Frederick County is experiencing major growth and current waste reduction efforts are in their infancy. There has been serious discussion within local government of building an Incinerator to burn the excesses of waste currently being produced. As a community effort, Waste Not! Frederick is making the case for greater and more creative recycling efforts and is working closely with local businesses and incoming community leaders to develop more sensible and sustainable alternatives to managing waste http://www.wastenotfrederick.org/.
“Zero Waste means designing and managing products and processes to reduce the volume and toxicity of waste and materials, conserve and recover all resources, and not burn or bury them. Implementing Zero Waste will eliminate all discharges to land, water or air that may be a threat to planetary, human, animal or plant health.” (www.zwia.org)
by Jan Gardner
Trash is a hot topic in Frederick County! Virtually everyone creates
trash yet few people know what happens to their trash after it is
picked up at the curb! Since this topic is complex, my first column
will focus on defining the problem and presenting information about
the solid waste alternatives that have been considered by the county
commissioners. Future columns will discuss costs, environmental
impacts, and next steps.
Defining the problem:
The County receives 600 to 800 tons of trash five days per week at
our landfill location on Reichs Ford Road with an additional 200 to
300 tons received on Saturdays. That’s a lot of trash! Frederick
County government is tasked with the responsibility to dispose of our
community’s solid waste in a manner that protects public health, is
cost efficient, and minimizes environmental impacts. The Frederick
County Commissioners must responsibly dispose of this huge pile of
waste. Public health concerns will continue to demand local
government to manage this big pile.
Frederick County owns and operates a landfill, provides curbside
recycling and 12 drop-off recycling centers, grass and yard waste
composting, e-cycling, textile recycling and a number of other
related services such as tires, batteries, and hazardous waste days.
A new transfer station is scheduled to open this summer and will
include a recycling component that will allow for expanded recycling
opportunities including commercial recycling.
Frederick County has limited remaining landfill space. If all our
community’s waste was sent to the landfill for disposal, the capacity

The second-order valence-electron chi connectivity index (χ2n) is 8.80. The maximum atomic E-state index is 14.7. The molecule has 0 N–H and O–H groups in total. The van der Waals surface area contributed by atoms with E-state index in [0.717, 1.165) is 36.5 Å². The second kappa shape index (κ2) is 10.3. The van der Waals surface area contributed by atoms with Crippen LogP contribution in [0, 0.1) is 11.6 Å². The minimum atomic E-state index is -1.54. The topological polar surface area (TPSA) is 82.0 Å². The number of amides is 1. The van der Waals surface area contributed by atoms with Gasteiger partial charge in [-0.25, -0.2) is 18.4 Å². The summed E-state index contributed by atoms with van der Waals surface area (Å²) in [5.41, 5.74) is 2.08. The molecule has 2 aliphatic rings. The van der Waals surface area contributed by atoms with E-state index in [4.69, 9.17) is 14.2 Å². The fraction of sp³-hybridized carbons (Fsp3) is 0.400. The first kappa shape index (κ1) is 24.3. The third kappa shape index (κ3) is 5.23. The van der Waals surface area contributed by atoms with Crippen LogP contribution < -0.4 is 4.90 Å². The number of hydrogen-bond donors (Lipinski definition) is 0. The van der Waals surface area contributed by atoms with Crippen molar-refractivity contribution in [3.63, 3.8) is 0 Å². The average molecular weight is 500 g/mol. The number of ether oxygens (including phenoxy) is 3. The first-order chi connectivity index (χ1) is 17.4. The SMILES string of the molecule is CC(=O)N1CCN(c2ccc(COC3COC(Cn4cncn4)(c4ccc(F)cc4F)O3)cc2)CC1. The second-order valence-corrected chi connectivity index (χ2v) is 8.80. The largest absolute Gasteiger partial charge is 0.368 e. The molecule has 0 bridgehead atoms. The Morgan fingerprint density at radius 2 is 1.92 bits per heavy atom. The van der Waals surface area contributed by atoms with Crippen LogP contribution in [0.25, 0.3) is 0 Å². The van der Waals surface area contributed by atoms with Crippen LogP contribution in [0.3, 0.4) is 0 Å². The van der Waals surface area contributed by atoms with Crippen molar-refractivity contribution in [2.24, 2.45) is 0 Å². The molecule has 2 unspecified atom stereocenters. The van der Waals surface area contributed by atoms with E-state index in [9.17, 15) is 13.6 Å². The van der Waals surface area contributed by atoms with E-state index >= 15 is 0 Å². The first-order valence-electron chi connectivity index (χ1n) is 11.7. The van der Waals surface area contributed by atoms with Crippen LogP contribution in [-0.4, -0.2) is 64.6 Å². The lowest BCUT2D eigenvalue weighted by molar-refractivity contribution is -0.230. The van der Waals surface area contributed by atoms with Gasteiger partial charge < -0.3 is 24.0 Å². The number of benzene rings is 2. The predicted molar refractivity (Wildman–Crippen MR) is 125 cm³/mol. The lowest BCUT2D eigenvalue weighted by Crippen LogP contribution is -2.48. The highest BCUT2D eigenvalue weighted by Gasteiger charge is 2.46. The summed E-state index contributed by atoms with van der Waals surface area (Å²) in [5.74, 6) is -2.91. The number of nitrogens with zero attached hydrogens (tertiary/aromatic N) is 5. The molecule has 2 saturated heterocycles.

of the landfill would be fully exhausted within three years. In an
effort to preserve our landfill space, the commissioners are
currently transferring and shipping the majority of our solid waste
to a mega-landfill in Virginia. This option has become rapidly more
expensive as the cost of fuel has increased. The cost per ton to ship
our waste to Virginia has increased from $58/ton to $74/ton over a
six-month period solely due to fuel surcharge increases. While
transferring our trash to Virginia preserves local landfill space,
the cost and environmental impacts associated with this option
clearly makes it our worst choice and a poor long-term solution.
Transferring our waste to an out-of-state mega landfill has always
been considered an interim solution rather than a long-term solution.
Shifting our waste burden to another community also raises ethical
Frederick County government provides solid waste disposal but does
not provide solid waste collection with the exception of curbside
recycling. Private haulers provide collection services to individual
households as subscribers and to municipalities and large Homeowner
Associations by contract. The City of Frederick provides collection
to its residents utilizing city employees and vehicles. The County
provides curbside recycling to approximately 56,000 households
through a contract with one hauler. The County would like to exert
some control over collection in order to require haulers to offer
recycling, implement pay as you throw programs (fee based on volume
of waste placed at the curb), and mandatory recycling. The County
cannot require certain services to be provided by haulers through
licensing agreements (used in other parts of the country) because
haulers are licensed by the state not the county. The County does not
have the legislative authority to require haulers to provide certain
services. The County Commissioners sought legislative authority
through our state delegation to implement solid waste franchise
districts to allow us to bid collection by district and require
single stream recycling collection as well as trash collection.
Franchising would also allow the county to require by contract other
special services such as yard waste collection; bulky waste
collection periodically; and, even organic collection. Citizens have
suggested that the county commissioners implement pay as you throw
trash collection (PAYT) which would require those who create more
trash to pay more and those that create less trash to pay less. Pay
as you throw collection systems in concert with free or low cost
recycling would create greater incentive for people to recycle. This
is a good idea but something the County currently does not have the
legislative ability to implement. We have requested this authority